IBR tries to rescue its argument by invoking the well-established principle that each word in a statute should be given effect. See 2A N. Singer, Sutherland on Statutory [500 U.S. 72, 81] Construction 46.06 (C. Sands 4th rev. ed. 1984). IBR contends that any officer of an agency is also an officer of the United States, and therefore that the reference to "agency thereof" in 1442(a)(1) is redundant unless it signifies the agency itself. IBR notes, in support of this contention, that, when Congress enacted 1442(a)(1), it also defined "agency" as "any department, independent establishment, commission, administration, authority, board or bureau of the United States or any corporation in which the United States has a proprietary interest." 28 U.S.C. 451. Since the words "of the United States" modify all of the entities listed in 451, IBR concludes that an officer of an agency is necessarily an "officer of the United States." Brief for Respondent IBR 16-17.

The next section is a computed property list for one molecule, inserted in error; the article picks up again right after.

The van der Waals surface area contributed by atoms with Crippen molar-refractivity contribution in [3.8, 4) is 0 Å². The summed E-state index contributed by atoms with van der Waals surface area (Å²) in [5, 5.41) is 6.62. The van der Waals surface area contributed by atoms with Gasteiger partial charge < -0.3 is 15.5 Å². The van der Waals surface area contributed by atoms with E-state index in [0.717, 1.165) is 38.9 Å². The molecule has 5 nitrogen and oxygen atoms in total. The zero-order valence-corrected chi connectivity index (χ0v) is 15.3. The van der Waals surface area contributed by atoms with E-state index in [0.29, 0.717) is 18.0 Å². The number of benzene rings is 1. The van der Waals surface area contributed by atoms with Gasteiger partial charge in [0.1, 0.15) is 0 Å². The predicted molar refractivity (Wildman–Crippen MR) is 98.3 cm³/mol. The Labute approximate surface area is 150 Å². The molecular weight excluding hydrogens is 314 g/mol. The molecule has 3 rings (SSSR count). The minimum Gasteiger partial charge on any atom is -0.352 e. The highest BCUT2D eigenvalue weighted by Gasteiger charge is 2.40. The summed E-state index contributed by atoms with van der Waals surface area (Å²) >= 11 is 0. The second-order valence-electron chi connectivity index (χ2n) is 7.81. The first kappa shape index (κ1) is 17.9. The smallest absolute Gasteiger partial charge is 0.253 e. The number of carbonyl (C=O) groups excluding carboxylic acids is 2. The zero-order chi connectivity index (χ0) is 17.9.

We find this argument unpersuasive. IBR's broad definition of "officer of the United States" may well be favored today. Cf. Buckley v. Valeo, 424 U.S. 1, 126 (1976) ("`[O]fficer of the United States,'" as used in Art. II, 2, cl. 2, refers to any "appointee exercising significant authority pursuant to the laws of the United States"). But there is no evidence that this was the definition Congress had in mind in 1948, when it enacted 1442(a)(1) and the companion provision defining "agency." Indeed, in 1948 and for some time thereafter, the relationship between certain independent agencies and the "Government of the United States" was often disputed. See, e.g., Pierce v. United States, 314 U.S. 306 (1941) (holding that an officer or employee of the Tennessee Valley Authority was not "an officer or employee acting under the authority of the United States, or any Department, or any officer of the Government thereof" within the meaning of a criminal statute first enacted in 1884); see also Rainwater v. United States, 356 U.S. 590, 591 (1958) (resolving a conflict among the courts of appeals and finding that a claim against the Commodity Credit Corporation was a claim "against the Government of the United States, or any department or officer thereof," within the meaning of the [500 U.S. 72, 82] False Claims Act); United States v. McNinch, 356 U.S. 595 (1958) (overturning the Fourth Circuit's decision that the Federal Housing Administration was not covered by the same provisions of the False Claims Act). Given the uncertain status of these independent federal entities, Congress may well have believed that federal courts would not treat every "officer of . . . a[n] agency" as an "officer of the United States." Thus, the most likely explanation for Congress' insertion of the "any officer of . . . any agency thereof" language is that Congress sought to eliminate any doubt that officers of the Tennessee Valley Authority and like entities possessed the same removal authority as other "officer[s] of the United States." See Cannon v. University of Chicago, 441 U.S. 677, 698 -699 (1979) ("evaluation of congressional action . . . must take into account its contemporary legal context"). In any event, this reading of the "any agency thereof" language gives full effect to all of 1442(a)(1)'s terms, while avoiding the grammatical and linguistic anomalies produced by IBR's interpretation.